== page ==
And so the affair continued in Afghanistan, where Sinclair allegedly assaulted her. The accuser claims that Sinclair threatened to kill her family if she told anyone about the relationship. She testified, "He said that he would kill my family and that he could do it in a way that nobody would know it was him." In light of these allegations, Sinclair was sent back to Fort Bragg.

In the summer of 2012, Sinclair offered to plead guilty to adultery, hoping the assault allegations would go away. The Army denied his request. He was formally accused of assault, adultery, and other military crimes in September 2012.

November 2012: Rebecca Sinclair defends her husband

In the midst of Sinclair's scandal, a bigger military affair captured the public's attention — that of then-CIA head David Petraeus. Sinclair's wife, Rebecca, took Petraeus's November resignation as an opportunity to speak out about the allegations against her husband. She wrote an op-ed for The Washington Post basically blaming soldier infidelity on the wars in Iraq and Afghanistan. She maintained that her husband was innocent of sexual assault.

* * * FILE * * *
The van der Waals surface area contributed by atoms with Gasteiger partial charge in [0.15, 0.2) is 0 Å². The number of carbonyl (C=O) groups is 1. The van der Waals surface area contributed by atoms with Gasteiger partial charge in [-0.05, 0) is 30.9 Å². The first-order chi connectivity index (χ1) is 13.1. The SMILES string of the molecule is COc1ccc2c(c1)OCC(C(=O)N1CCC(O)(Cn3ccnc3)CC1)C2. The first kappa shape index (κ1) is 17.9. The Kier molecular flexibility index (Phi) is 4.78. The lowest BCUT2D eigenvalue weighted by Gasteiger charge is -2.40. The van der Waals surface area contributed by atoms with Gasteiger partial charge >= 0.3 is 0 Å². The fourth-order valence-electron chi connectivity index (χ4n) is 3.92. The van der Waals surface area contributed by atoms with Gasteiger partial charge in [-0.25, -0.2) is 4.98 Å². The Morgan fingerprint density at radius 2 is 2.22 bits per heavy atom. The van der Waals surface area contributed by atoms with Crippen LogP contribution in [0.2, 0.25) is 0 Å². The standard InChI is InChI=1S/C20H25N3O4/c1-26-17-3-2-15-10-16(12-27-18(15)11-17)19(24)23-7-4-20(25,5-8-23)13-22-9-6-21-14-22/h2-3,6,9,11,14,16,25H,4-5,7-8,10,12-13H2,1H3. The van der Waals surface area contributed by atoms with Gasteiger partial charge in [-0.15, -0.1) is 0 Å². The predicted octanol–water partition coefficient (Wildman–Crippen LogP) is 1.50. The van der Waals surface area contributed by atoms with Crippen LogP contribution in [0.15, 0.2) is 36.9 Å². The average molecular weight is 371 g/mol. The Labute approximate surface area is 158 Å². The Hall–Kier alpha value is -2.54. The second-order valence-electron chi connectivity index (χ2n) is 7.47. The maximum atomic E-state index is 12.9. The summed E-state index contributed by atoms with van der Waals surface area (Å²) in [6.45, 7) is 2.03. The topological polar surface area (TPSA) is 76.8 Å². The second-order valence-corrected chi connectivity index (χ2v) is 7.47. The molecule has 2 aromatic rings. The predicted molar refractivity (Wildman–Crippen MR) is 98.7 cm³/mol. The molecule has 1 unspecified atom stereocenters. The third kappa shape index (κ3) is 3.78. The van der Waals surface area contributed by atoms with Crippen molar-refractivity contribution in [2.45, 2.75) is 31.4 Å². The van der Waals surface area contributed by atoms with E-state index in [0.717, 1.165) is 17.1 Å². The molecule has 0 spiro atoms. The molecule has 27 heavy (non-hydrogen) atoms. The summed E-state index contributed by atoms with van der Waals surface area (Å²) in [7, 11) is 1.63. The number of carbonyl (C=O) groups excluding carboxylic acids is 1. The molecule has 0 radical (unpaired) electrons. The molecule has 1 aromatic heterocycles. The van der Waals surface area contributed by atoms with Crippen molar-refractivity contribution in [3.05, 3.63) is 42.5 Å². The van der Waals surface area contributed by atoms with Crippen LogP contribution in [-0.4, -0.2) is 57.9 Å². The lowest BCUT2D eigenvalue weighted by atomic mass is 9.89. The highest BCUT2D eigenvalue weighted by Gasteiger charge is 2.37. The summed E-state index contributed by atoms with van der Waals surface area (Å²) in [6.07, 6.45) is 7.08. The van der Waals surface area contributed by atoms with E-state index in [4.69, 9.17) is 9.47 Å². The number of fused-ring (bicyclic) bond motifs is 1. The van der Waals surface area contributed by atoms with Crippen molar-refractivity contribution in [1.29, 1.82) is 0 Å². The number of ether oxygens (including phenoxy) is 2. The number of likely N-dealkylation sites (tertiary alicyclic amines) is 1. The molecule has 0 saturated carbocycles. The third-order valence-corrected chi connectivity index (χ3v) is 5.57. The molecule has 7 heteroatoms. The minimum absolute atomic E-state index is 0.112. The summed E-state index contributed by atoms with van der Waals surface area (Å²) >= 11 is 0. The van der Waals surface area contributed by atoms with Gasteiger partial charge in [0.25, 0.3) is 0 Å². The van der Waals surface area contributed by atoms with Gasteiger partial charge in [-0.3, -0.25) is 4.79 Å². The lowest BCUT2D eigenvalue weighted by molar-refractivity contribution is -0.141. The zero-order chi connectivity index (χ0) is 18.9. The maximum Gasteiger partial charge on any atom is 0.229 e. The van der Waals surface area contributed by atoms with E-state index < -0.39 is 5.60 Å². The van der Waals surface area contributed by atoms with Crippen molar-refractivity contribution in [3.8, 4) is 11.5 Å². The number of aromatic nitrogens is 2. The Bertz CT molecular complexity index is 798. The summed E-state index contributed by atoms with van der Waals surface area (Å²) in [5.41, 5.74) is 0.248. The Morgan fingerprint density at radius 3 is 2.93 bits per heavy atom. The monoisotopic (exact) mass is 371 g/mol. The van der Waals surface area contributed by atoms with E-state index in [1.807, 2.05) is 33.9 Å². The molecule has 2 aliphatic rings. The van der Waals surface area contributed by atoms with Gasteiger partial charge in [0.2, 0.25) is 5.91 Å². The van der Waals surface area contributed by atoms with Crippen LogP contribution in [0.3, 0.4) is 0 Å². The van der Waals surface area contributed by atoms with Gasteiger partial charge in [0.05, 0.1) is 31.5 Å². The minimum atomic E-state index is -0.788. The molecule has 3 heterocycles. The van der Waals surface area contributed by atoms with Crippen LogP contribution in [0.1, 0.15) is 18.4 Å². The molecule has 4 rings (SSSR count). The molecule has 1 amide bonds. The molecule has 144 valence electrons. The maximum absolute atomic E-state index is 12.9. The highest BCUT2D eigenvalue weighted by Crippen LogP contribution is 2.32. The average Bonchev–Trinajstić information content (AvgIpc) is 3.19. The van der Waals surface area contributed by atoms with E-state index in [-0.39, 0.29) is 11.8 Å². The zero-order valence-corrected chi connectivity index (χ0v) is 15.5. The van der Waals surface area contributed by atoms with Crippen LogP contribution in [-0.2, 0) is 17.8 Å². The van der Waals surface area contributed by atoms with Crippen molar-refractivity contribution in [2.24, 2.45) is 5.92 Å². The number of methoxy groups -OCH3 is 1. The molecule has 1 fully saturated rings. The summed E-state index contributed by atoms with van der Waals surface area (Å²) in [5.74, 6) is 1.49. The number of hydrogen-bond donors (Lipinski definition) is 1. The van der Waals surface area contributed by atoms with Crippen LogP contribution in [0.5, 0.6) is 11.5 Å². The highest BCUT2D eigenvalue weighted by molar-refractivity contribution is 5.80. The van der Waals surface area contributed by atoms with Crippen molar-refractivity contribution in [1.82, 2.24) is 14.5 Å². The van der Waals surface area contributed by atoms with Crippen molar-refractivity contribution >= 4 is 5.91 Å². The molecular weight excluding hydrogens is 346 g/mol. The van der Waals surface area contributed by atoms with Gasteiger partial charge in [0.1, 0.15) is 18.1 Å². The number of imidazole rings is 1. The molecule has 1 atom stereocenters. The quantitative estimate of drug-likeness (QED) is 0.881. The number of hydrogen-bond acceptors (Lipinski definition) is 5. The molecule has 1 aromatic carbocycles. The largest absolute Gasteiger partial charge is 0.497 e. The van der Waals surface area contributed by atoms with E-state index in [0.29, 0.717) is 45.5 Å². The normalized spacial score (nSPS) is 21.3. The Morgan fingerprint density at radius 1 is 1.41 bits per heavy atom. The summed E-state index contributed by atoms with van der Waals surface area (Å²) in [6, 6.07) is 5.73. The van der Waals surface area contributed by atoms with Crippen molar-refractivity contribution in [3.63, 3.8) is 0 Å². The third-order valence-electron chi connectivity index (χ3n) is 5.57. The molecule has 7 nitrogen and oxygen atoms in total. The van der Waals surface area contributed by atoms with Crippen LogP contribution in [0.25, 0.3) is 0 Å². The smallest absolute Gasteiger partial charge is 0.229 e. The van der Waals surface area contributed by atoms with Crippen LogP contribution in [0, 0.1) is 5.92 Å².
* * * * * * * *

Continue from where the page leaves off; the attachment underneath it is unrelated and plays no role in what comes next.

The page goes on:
In an appearance on CBS This Morning, she explained that due to deployment cycles, "There's not time for these [military] families to be families." In her op-ed, she admitted that her husband hurt her "tremendously," but maintained that his affair was consensual. She also implied that Sinclair's accuser alleged assault to avoid being prosecuted herself:

As a servicewoman, she stood to be charged with criminal conduct under the military code of justice. She alleged sexual assault, and no such allegation should ever go unanswered. We are confident that the charges will be dropped.

December 2012: The Army court martials Sinclair

On December 18, 2012, Fort Bragg officials announced that Sinclair would be court-martialed on eight charges with 25 specifications, including forcible sodomy. The decision was made after an investigative hearing in November 2012. Many of the offenses are not considered crimes in civilian court, like "conduct unbecoming of an officer." Some of the charges, like wrongfully possessing alcohol, were ultimately dismissed. Here is the full list as presented on December 18: